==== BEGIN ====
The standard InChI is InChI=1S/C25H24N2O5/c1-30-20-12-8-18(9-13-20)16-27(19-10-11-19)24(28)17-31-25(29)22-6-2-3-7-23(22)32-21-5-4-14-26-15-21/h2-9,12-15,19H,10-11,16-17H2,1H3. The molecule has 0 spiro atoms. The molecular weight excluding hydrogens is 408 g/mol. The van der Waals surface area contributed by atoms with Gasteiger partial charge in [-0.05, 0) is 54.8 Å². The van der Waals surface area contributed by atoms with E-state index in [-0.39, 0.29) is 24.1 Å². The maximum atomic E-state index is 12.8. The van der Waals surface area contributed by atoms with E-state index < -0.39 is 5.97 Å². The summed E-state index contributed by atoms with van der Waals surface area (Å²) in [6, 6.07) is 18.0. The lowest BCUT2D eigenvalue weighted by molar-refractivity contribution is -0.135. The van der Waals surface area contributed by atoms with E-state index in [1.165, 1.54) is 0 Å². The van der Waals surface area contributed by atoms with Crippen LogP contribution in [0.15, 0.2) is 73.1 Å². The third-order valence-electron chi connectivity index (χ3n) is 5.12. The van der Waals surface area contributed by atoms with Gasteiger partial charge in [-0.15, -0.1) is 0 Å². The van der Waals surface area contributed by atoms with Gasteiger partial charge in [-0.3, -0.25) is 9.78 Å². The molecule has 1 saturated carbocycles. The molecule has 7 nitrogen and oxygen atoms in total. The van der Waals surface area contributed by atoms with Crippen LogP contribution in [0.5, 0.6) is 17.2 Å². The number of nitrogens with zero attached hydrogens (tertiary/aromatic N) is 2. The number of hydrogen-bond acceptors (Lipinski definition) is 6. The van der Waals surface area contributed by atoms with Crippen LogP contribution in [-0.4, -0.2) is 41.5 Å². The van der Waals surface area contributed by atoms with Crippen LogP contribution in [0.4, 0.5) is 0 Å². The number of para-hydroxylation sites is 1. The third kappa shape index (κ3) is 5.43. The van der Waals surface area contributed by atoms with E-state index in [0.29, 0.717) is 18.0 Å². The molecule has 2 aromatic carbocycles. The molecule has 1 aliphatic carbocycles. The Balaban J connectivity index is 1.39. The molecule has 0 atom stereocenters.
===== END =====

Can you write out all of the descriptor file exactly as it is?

The standard InChI is InChI=1S/C25H24N2O5/c1-30-20-12-8-18(9-13-20)16-27(19-10-11-19)24(28)17-31-25(29)22-6-2-3-7-23(22)32-21-5-4-14-26-15-21/h2-9,12-15,19H,10-11,16-17H2,1H3. The molecule has 0 spiro atoms. The molecular weight excluding hydrogens is 408 g/mol. The van der Waals surface area contributed by atoms with Gasteiger partial charge in [-0.05, 0) is 54.8 Å². The van der Waals surface area contributed by atoms with E-state index in [-0.39, 0.29) is 24.1 Å². The maximum atomic E-state index is 12.8. The van der Waals surface area contributed by atoms with E-state index < -0.39 is 5.97 Å². The summed E-state index contributed by atoms with van der Waals surface area (Å²) in [6, 6.07) is 18.0. The lowest BCUT2D eigenvalue weighted by molar-refractivity contribution is -0.135. The van der Waals surface area contributed by atoms with E-state index in [1.165, 1.54) is 0 Å². The van der Waals surface area contributed by atoms with Crippen LogP contribution in [0.15, 0.2) is 73.1 Å². The third-order valence-electron chi connectivity index (χ3n) is 5.12. The van der Waals surface area contributed by atoms with Gasteiger partial charge in [-0.15, -0.1) is 0 Å². The van der Waals surface area contributed by atoms with Gasteiger partial charge in [-0.3, -0.25) is 9.78 Å². The molecule has 1 saturated carbocycles. The molecule has 7 nitrogen and oxygen atoms in total. The van der Waals surface area contributed by atoms with Crippen LogP contribution in [0.5, 0.6) is 17.2 Å². The number of nitrogens with zero attached hydrogens (tertiary/aromatic N) is 2. The number of hydrogen-bond acceptors (Lipinski definition) is 6. The van der Waals surface area contributed by atoms with Crippen LogP contribution in [-0.4, -0.2) is 41.5 Å². The van der Waals surface area contributed by atoms with Crippen LogP contribution in [0.4, 0.5) is 0 Å². The number of para-hydroxylation sites is 1. The third kappa shape index (κ3) is 5.43. The van der Waals surface area contributed by atoms with E-state index in [0.29, 0.717) is 18.0 Å². The molecule has 2 aromatic carbocycles. The molecule has 1 aliphatic carbocycles. The Balaban J connectivity index is 1.39. The molecule has 0 atom stereocenters.